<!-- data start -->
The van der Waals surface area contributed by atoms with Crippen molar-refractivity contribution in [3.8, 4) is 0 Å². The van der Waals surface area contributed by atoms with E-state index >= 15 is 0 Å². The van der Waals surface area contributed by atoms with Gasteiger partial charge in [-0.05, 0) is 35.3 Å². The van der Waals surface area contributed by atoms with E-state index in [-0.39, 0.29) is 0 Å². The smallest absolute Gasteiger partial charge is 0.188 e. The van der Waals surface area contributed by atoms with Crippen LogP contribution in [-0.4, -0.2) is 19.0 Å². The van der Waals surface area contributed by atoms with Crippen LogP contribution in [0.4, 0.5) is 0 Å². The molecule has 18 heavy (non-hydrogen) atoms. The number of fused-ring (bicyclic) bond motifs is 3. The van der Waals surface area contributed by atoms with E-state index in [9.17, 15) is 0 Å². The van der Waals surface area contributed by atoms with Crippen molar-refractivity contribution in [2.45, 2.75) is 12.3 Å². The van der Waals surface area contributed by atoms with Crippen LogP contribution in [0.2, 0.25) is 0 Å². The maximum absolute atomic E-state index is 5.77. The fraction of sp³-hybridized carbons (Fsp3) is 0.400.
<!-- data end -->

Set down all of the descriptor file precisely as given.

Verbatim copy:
The van der Waals surface area contributed by atoms with Crippen molar-refractivity contribution in [3.8, 4) is 0 Å². The van der Waals surface area contributed by atoms with E-state index >= 15 is 0 Å². The van der Waals surface area contributed by atoms with Gasteiger partial charge in [-0.05, 0) is 35.3 Å². The van der Waals surface area contributed by atoms with E-state index in [-0.39, 0.29) is 0 Å². The smallest absolute Gasteiger partial charge is 0.188 e. The van der Waals surface area contributed by atoms with Crippen LogP contribution in [-0.4, -0.2) is 19.0 Å². The van der Waals surface area contributed by atoms with Crippen LogP contribution in [0.4, 0.5) is 0 Å². The molecule has 18 heavy (non-hydrogen) atoms. The number of fused-ring (bicyclic) bond motifs is 3. The van der Waals surface area contributed by atoms with E-state index in [9.17, 15) is 0 Å². The van der Waals surface area contributed by atoms with Crippen molar-refractivity contribution in [2.45, 2.75) is 12.3 Å². The van der Waals surface area contributed by atoms with Crippen LogP contribution in [0.2, 0.25) is 0 Å². The maximum absolute atomic E-state index is 5.77. The fraction of sp³-hybridized carbons (Fsp3) is 0.400.